N.M. Segerson, M. Daccarett, T.J. Badger, A. Shabaan, N. Akoum, E.N. Fish, S. Rao, N.S. Burgon, Y. Adjei-Poku, E. Kholmovski, S. Vijayakumar, E.V. DiBella, R.S. MacLeod, N.F. Marrouche.
Magnetic resonance imaging-confirmed ablative debulking of the left atrial posterior wall and septum for treatment of persistent atrial fibrillation: rationale and initial experience, In Journal of Cardiovascular Electrophysiology, Vol. 21, No. 2, pp. 126--132. 2010.
PubMed ID: 19804549
D. Swenson, J.A. Levine, Z. Fu, J.D. Tate, R.S. MacLeod.
The Effect of Non-Conformal Finite Element Boundaries on Electrical Monodomain and Bidomain Simulations, In Computing in Cardiology, Vol. 37, IEEE, pp. 97--100. 2010.
J.D. Tate, J.G. Stinstra, T.A. Pilcher, R.S. MacLeod. Implantable Cardioverter Defibrillator Predictive Simulation Validation, In Computing in Cardiology, pp. 853-–856. September, 2010.
Despite the growing use of implantable cardioverter defibrillators (ICDs) in adults and children, there has been little progress in optimizing device and electrode placement. To facilitate effective placement of ICDs, especially in unique cases of children with congenital heart defects, we have developed a predictive model that evaluates the efficacy of a delivered shock. Most recently, we have also developed and carried out an experimental validation approach based on measurements from clinical cases. We have developed a method to obtain body surface potential maps of ICD discharges during implantation surgery and compared these measured potentials with simulated surface potentials to determine simulation accuracy.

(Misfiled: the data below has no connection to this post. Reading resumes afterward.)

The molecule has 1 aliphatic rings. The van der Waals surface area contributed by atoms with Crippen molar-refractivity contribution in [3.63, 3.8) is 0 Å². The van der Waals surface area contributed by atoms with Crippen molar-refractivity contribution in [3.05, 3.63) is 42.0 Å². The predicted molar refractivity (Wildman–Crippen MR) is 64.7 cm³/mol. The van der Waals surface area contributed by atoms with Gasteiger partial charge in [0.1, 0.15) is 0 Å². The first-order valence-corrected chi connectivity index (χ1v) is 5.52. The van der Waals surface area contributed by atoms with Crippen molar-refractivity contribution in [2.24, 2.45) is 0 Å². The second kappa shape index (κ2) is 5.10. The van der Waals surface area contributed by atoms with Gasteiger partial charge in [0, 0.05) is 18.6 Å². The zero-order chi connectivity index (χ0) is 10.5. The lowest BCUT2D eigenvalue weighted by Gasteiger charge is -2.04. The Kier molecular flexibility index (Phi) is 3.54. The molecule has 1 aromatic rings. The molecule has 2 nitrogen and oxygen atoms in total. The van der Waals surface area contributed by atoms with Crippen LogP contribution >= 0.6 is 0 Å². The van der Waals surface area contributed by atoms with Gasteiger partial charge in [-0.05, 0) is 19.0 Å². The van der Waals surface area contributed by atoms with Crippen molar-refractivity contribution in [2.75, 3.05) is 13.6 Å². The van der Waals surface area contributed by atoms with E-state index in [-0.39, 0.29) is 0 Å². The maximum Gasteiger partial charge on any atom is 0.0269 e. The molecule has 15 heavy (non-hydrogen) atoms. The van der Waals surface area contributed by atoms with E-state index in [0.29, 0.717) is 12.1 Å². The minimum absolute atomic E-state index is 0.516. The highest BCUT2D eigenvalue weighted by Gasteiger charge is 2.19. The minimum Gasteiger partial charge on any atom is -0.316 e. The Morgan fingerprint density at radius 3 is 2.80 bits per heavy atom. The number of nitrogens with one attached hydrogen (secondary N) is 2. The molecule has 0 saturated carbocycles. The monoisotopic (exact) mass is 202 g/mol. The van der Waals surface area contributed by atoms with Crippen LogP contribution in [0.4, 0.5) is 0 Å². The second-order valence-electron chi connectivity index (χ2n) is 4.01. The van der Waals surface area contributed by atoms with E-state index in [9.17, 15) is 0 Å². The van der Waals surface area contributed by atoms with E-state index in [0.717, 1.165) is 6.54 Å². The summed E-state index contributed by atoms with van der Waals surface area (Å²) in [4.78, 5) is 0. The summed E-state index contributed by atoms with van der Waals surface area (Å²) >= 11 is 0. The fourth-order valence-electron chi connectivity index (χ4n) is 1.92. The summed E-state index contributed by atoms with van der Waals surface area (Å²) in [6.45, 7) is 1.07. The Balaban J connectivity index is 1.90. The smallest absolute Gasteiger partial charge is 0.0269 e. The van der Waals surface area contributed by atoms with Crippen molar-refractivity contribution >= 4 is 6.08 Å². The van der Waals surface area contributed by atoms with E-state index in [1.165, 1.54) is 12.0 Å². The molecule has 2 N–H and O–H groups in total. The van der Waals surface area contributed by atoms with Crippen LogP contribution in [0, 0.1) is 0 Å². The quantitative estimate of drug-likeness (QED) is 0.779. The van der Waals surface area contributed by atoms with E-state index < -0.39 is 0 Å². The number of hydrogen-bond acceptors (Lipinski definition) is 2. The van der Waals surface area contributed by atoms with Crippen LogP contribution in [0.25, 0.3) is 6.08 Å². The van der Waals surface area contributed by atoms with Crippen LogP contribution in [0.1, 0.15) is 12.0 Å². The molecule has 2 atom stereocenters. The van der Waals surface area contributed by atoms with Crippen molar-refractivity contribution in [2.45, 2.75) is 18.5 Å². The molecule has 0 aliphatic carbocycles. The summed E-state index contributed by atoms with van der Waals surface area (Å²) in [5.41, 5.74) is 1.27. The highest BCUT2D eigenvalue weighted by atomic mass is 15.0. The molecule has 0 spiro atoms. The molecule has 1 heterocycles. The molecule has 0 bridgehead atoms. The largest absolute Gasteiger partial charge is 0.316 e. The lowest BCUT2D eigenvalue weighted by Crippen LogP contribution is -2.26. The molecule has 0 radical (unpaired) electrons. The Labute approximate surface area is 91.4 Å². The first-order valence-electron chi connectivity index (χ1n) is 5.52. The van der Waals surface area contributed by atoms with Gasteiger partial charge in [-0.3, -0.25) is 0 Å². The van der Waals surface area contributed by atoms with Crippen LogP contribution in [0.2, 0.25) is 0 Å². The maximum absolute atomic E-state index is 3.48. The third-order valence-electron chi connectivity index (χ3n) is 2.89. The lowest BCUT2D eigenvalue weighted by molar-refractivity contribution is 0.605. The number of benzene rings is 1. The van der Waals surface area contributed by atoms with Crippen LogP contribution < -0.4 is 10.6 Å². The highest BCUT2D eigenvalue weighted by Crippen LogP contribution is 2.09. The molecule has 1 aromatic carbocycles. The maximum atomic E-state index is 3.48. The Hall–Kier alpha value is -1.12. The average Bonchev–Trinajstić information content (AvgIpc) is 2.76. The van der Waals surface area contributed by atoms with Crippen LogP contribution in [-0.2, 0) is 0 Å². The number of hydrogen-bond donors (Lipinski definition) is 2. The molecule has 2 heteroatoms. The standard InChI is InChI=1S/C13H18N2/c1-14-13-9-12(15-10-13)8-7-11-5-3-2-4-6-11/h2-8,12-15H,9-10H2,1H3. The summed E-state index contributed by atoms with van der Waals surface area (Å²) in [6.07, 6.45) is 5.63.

Each study began with an full torso MRI or CT scan of the subject, from which we created patient specific geometric models. Using a customized limited leadset applied to the anterior surface of the torso away from the sterile field, we recorded body surface potentials during ICD testing. Subsequent X-ray images documented the actual location of ICD and electrodes for placement of the device in the geometric model. We then computed the defibrillation field, including body surface potentials, and compared them to the measured values.
Comparison of the simulated and measured potentials yielded very similar patterns and a typical correlation between 0.8 and 0.9 and a percentage error between 0.2 and 0.35. The high correlation of the potential maps suggest that the predictive simulation generates realistic potential values. Ongoing sensi- tivity studies will determine the robustness of the results and pave the way for use of this approach for predictive computational optimization studies before device implantation.